One could be forgiven for wondering what all the fuss was, about this Bob Graham Round carry on!?!
11 weeks ago, the 3 day recce of the route had taught one key point – PACING, i.e. – keep leg one easy.
Declan and Phil got a little carried away with the pacing, as walking up Skiddaw in the glorious evening sun over Keswick, they went 12 mins over schedule.
Thankfully with clear navigation and directions from Mark King and Steve Wathall, this was easily rectified, gaining the time back over the next few climbs. A fast descent off the tricky Blencathra, saw them back to only 1 min behind schedule.
Cow bells awaited at the road side, with enthusiastic supporters braving the midges to change shoes and supply food for the next leg.
With head torches on, this efficient stop gained another 2 minutes, with Declan and Phil, now accompanied by Kathleen Monterverde (fresh of her successful Rankin Round); Justin Bramell, who had completed the “Bob” 2 years previously with the 2018 NIMRA Ultra Runners!; Dominic McInerney – whose first support role, was to run back for the forgotten pen at the roadside! (if it is not witnessed, it doesn’t count!)
Kathleen and Justin had both taken their nav support role very seriously, with recces of the leg in the preceding weeks. Kathleen had even managed to record bearings over the route for the dreaded low cloud that might come in. Thankfully that never materialised, and all that prep just made the leg extremely efficient, to get 19 mins ahead of schedule by Dunmail. Phil got a little carried away, with quiet comments by Dominic and Justin to “reign it back” needed. Both runners began to struggle with sleepiness in the darkness and would have happily curled up on rocky ground. Declan also began to feel nauseous and found it difficult to eat.
Rob Jones was chief roadside support at this point with fresh coffee and potatoes supplied. He was joined by the entire Brennan clan at 2am, amused to be dropping Colin off, on this night-time adventure! Billy Reed made up the final member of the band heading off into the night, as he and Colin took up nav duties, on what most agree is the most difficult leg of the round.
With Declan still not able to eat and pace slowing, Paul Tierney joined the gang. Paul, fresh from his 6 day Wainwrights record, and with sore knees (though his efficient movement over the boulders did not convey this), guided us up Bowfell. This was a peak we had been dreading, as our only experience of it was in cloud, with Dale Mather’s practised hand guiding us up, in the gloom, back at Easter.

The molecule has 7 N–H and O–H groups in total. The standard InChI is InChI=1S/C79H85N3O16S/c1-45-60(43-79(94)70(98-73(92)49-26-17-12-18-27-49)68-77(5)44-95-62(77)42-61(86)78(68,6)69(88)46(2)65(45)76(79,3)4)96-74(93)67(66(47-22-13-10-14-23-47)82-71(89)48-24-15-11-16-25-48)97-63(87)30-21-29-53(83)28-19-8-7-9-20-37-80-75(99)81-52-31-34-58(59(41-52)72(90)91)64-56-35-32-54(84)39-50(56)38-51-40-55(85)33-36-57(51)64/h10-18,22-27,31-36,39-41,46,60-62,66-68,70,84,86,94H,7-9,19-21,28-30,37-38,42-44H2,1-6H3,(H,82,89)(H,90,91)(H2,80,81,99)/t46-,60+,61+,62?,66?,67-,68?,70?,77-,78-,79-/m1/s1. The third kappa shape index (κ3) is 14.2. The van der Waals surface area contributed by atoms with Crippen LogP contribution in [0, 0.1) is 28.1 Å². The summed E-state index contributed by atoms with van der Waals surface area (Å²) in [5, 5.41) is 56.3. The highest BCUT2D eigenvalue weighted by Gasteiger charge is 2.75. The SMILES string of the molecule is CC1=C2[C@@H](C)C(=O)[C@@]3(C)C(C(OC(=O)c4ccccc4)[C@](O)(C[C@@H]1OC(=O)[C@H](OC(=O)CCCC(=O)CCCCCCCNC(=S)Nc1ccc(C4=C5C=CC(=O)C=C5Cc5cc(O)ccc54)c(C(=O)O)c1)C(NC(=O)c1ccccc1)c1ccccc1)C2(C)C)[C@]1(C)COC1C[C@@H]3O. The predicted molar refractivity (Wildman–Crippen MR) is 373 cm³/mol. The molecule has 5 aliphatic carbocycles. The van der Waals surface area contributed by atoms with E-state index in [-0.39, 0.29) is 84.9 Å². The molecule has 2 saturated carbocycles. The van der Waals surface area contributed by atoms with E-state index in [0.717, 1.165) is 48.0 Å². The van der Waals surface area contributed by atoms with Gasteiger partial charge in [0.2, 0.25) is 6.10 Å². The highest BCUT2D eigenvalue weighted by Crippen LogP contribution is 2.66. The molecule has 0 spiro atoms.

We all enjoyed the interlude of Paul’s company, with stories and lessons from the Wainwrights, having the impact of changing the character of Bowfell all together!
Once content he knew we were on the right track, Paul parted company, back down the valley, to catch up on partner Sarah via a live feed of the Euro Mountain Running Championship. Big congrats to Sarah and Zak on 2 more top 20 performances, along with the rest of the Senior and Junior Irish Squads!
After this, time started to slip badly through our fingers, with Billy having to implement a ‘no stop’ policy, at summits, to do some damage limitation on our pace.
The way Colin and Billy handled the lows on this leg, meant much, and made sure the round was still a possibility, as it began to feel as if the wheels were coming off!
Arriving at Wasdale is a huge mental victory, where it is all too tempting to sit a little long and eat too much! With Sarah and the kids back on support duties fuelling us with freshly cooked scrambled egg, porridge and coffee, the support runners changed. Colin headed off to lie on a beach, with Billy opting for more ‘fun’, we were joined by Stevie and Rob, for what must be the slowest and most painful climb up Yewbarrow…..all is forgiven Clough Head, you are nothing compared to this tortuous monster!